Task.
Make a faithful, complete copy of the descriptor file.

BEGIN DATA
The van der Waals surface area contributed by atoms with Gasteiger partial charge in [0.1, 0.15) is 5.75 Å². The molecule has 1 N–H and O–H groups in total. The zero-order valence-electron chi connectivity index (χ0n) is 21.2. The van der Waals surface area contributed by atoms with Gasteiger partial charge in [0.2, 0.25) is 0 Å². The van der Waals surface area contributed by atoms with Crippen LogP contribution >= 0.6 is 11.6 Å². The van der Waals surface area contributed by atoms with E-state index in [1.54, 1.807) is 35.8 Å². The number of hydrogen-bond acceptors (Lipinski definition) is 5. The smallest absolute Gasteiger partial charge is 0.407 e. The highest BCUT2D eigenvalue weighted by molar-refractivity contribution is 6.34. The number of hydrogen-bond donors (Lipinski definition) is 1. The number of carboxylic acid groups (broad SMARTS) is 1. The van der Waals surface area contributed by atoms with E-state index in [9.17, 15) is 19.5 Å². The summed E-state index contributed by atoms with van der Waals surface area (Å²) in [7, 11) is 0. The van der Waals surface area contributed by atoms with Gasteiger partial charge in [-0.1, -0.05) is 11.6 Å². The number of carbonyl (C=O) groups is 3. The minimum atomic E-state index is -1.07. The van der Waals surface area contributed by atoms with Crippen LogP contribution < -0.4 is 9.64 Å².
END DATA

The van der Waals surface area contributed by atoms with Gasteiger partial charge in [0.1, 0.15) is 5.75 Å². The molecule has 1 N–H and O–H groups in total. The zero-order valence-electron chi connectivity index (χ0n) is 21.2. The van der Waals surface area contributed by atoms with Gasteiger partial charge in [0.2, 0.25) is 0 Å². The van der Waals surface area contributed by atoms with Crippen LogP contribution >= 0.6 is 11.6 Å². The van der Waals surface area contributed by atoms with E-state index in [1.54, 1.807) is 35.8 Å². The number of hydrogen-bond acceptors (Lipinski definition) is 5. The smallest absolute Gasteiger partial charge is 0.407 e. The highest BCUT2D eigenvalue weighted by molar-refractivity contribution is 6.34. The number of hydrogen-bond donors (Lipinski definition) is 1. The number of carboxylic acid groups (broad SMARTS) is 1. The van der Waals surface area contributed by atoms with E-state index in [9.17, 15) is 19.5 Å². The summed E-state index contributed by atoms with van der Waals surface area (Å²) in [7, 11) is 0. The van der Waals surface area contributed by atoms with Gasteiger partial charge in [-0.1, -0.05) is 11.6 Å². The number of carbonyl (C=O) groups is 3. The minimum atomic E-state index is -1.07. The van der Waals surface area contributed by atoms with Crippen LogP contribution < -0.4 is 9.64 Å².